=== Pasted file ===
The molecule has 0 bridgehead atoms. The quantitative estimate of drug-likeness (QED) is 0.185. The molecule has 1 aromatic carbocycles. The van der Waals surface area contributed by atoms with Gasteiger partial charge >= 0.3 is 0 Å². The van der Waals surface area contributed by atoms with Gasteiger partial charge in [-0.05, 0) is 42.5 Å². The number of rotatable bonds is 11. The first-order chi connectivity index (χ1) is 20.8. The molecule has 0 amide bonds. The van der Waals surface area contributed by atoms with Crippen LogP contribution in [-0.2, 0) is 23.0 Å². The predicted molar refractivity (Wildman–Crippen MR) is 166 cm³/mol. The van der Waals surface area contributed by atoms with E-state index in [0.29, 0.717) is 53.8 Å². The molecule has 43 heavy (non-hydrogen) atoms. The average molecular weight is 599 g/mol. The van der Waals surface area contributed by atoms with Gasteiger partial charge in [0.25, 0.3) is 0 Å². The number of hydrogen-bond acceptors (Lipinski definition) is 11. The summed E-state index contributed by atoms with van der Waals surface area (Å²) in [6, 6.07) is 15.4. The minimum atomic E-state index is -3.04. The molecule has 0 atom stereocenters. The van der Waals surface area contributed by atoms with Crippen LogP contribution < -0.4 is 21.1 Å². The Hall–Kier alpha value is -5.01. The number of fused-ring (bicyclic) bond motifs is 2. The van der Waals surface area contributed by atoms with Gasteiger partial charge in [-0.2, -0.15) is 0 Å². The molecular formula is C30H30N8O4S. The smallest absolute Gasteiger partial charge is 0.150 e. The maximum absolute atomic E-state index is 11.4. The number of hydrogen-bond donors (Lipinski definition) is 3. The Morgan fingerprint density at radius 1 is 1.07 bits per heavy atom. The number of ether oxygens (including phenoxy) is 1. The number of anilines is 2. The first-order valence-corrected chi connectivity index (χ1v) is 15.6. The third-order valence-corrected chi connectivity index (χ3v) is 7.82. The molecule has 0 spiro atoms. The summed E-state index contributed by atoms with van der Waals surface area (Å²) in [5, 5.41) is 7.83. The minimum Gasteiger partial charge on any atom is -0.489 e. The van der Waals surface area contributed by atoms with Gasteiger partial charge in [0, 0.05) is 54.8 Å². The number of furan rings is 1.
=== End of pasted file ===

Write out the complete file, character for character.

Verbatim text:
The molecule has 0 bridgehead atoms. The quantitative estimate of drug-likeness (QED) is 0.185. The molecule has 1 aromatic carbocycles. The van der Waals surface area contributed by atoms with Gasteiger partial charge >= 0.3 is 0 Å². The van der Waals surface area contributed by atoms with Gasteiger partial charge in [-0.05, 0) is 42.5 Å². The number of rotatable bonds is 11. The first-order chi connectivity index (χ1) is 20.8. The molecule has 0 amide bonds. The van der Waals surface area contributed by atoms with Crippen LogP contribution in [-0.2, 0) is 23.0 Å². The predicted molar refractivity (Wildman–Crippen MR) is 166 cm³/mol. The van der Waals surface area contributed by atoms with E-state index in [0.29, 0.717) is 53.8 Å². The molecule has 43 heavy (non-hydrogen) atoms. The average molecular weight is 599 g/mol. The van der Waals surface area contributed by atoms with Gasteiger partial charge in [0.25, 0.3) is 0 Å². The number of hydrogen-bond acceptors (Lipinski definition) is 11. The summed E-state index contributed by atoms with van der Waals surface area (Å²) in [6, 6.07) is 15.4. The minimum atomic E-state index is -3.04. The molecule has 0 atom stereocenters. The van der Waals surface area contributed by atoms with Crippen LogP contribution < -0.4 is 21.1 Å². The Hall–Kier alpha value is -5.01. The number of fused-ring (bicyclic) bond motifs is 2. The van der Waals surface area contributed by atoms with Gasteiger partial charge in [-0.2, -0.15) is 0 Å². The molecular formula is C30H30N8O4S. The smallest absolute Gasteiger partial charge is 0.150 e. The maximum absolute atomic E-state index is 11.4. The number of hydrogen-bond donors (Lipinski definition) is 3. The Morgan fingerprint density at radius 1 is 1.07 bits per heavy atom. The number of ether oxygens (including phenoxy) is 1. The number of anilines is 2. The first-order valence-corrected chi connectivity index (χ1v) is 15.6. The third-order valence-corrected chi connectivity index (χ3v) is 7.82. The molecule has 0 spiro atoms. The summed E-state index contributed by atoms with van der Waals surface area (Å²) in [5, 5.41) is 7.83. The minimum Gasteiger partial charge on any atom is -0.489 e. The van der Waals surface area contributed by atoms with Gasteiger partial charge in [0, 0.05) is 54.8 Å². The number of furan rings is 1.